Bless Me, Ultima

by Rudolfo Anaya

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In Bless Me, Ultima, what are "llano" and "vaquero"?

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In Bless Me, Ultima the Ilano is basically a plain and the Vaquero a cattleman or herder in the traditional Mexican community. The two words are important because they represent the conflict facing the protagonist in the story. To attain maturity Antonio is taken through a mystic journey by Ultima, the curandera. Antonio’s mother who is from a farming family wishes for his son to become a priest in the farming society but his father wants him to take up the Vaquero lifestyle and herd in the Ilano. According to his father, being a herder would be in keeping with his family’s tradition and culture. This immediate conflict in the family is replicated in Antonio’s spiritual life, where he is faced with differences between his catholic religion and the information he encounters in his mystical journey. Ultima guides Antonio and offers him an opportunity to understand the conflicts he has encountered. The benefit of this journey is to help him find his own path.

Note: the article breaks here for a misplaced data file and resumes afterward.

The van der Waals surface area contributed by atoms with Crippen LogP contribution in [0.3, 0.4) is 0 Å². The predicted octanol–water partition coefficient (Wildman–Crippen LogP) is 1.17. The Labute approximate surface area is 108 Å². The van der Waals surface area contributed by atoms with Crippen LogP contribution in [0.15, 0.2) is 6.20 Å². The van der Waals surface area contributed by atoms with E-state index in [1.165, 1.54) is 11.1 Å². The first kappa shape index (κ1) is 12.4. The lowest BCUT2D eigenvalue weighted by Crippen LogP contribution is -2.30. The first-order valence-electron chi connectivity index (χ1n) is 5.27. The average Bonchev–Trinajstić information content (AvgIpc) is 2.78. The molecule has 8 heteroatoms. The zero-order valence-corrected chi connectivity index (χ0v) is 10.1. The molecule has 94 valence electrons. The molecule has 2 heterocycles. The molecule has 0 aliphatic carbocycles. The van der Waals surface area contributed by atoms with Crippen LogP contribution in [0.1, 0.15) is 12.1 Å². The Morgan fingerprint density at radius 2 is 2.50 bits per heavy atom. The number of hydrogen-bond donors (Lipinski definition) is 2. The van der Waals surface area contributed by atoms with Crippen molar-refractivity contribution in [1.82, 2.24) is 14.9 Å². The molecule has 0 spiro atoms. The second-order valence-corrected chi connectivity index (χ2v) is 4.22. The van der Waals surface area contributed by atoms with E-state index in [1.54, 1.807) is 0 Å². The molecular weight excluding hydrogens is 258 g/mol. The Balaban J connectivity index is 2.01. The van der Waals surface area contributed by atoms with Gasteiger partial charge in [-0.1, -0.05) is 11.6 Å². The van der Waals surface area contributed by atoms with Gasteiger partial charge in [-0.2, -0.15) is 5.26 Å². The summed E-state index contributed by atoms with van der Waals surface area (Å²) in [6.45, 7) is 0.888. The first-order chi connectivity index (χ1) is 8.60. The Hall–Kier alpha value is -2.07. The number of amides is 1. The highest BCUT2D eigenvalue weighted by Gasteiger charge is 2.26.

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Vaquero refers to generally to a "cowboy" but more specifically to a herdsman or cattleman. The vaqueros of Antonion's father's generation moved cattle from place to place across the vast open spaces of Texas and the wider southwest. 

The term for those open spaces is "llano", which means planes. 

Antonio's father longs always to return to the type of freedom he associates with herding cattle across the southwestern planes. He feels that in movement there is freedom and fulfillment. However, after seeing his three oldest sons claimed by that desire for movement and freedom - and losing them to that desire, Gabriel begins to feel differently about these impulses. 

". . . Every generation, every man is a part of his past. He cannot escape it, but he may reform the old materials, make something new."

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